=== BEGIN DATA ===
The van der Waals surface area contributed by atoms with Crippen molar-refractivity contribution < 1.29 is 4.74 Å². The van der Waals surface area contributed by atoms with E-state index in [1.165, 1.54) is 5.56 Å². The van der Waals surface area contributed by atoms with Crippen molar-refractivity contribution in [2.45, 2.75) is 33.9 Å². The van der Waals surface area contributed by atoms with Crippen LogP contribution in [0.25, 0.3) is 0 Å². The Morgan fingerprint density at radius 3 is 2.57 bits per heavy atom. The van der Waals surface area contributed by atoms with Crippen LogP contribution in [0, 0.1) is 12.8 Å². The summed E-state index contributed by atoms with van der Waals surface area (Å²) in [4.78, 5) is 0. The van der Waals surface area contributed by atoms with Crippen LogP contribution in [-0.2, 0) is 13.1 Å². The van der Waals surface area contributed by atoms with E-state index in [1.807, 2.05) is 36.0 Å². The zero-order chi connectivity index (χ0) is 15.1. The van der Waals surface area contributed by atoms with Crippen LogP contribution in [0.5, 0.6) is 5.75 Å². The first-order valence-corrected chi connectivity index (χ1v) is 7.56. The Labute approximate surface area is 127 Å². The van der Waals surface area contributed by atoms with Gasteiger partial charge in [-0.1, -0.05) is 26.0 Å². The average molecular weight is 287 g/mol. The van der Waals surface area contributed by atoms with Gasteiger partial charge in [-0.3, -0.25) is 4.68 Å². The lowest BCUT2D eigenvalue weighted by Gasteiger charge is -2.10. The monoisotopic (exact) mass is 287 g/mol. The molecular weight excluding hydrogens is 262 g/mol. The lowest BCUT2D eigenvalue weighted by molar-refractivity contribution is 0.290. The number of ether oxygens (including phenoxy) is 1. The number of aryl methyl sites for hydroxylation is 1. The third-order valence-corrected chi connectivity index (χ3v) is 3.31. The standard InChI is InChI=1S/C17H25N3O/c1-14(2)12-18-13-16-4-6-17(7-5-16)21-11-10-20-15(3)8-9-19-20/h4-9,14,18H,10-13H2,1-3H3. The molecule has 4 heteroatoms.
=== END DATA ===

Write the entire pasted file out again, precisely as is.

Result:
The van der Waals surface area contributed by atoms with Crippen molar-refractivity contribution < 1.29 is 4.74 Å². The van der Waals surface area contributed by atoms with E-state index in [1.165, 1.54) is 5.56 Å². The van der Waals surface area contributed by atoms with Crippen molar-refractivity contribution in [2.45, 2.75) is 33.9 Å². The van der Waals surface area contributed by atoms with Crippen LogP contribution in [0.25, 0.3) is 0 Å². The Morgan fingerprint density at radius 3 is 2.57 bits per heavy atom. The van der Waals surface area contributed by atoms with Crippen LogP contribution in [0, 0.1) is 12.8 Å². The summed E-state index contributed by atoms with van der Waals surface area (Å²) in [4.78, 5) is 0. The van der Waals surface area contributed by atoms with Crippen LogP contribution in [-0.2, 0) is 13.1 Å². The van der Waals surface area contributed by atoms with E-state index in [1.807, 2.05) is 36.0 Å². The zero-order chi connectivity index (χ0) is 15.1. The van der Waals surface area contributed by atoms with Crippen LogP contribution in [0.5, 0.6) is 5.75 Å². The first-order valence-corrected chi connectivity index (χ1v) is 7.56. The Labute approximate surface area is 127 Å². The van der Waals surface area contributed by atoms with Gasteiger partial charge in [-0.1, -0.05) is 26.0 Å². The average molecular weight is 287 g/mol. The van der Waals surface area contributed by atoms with Gasteiger partial charge in [-0.3, -0.25) is 4.68 Å². The lowest BCUT2D eigenvalue weighted by Gasteiger charge is -2.10. The monoisotopic (exact) mass is 287 g/mol. The molecular weight excluding hydrogens is 262 g/mol. The lowest BCUT2D eigenvalue weighted by molar-refractivity contribution is 0.290. The number of ether oxygens (including phenoxy) is 1. The number of aryl methyl sites for hydroxylation is 1. The third-order valence-corrected chi connectivity index (χ3v) is 3.31. The standard InChI is InChI=1S/C17H25N3O/c1-14(2)12-18-13-16-4-6-17(7-5-16)21-11-10-20-15(3)8-9-19-20/h4-9,14,18H,10-13H2,1-3H3. The molecule has 4 heteroatoms.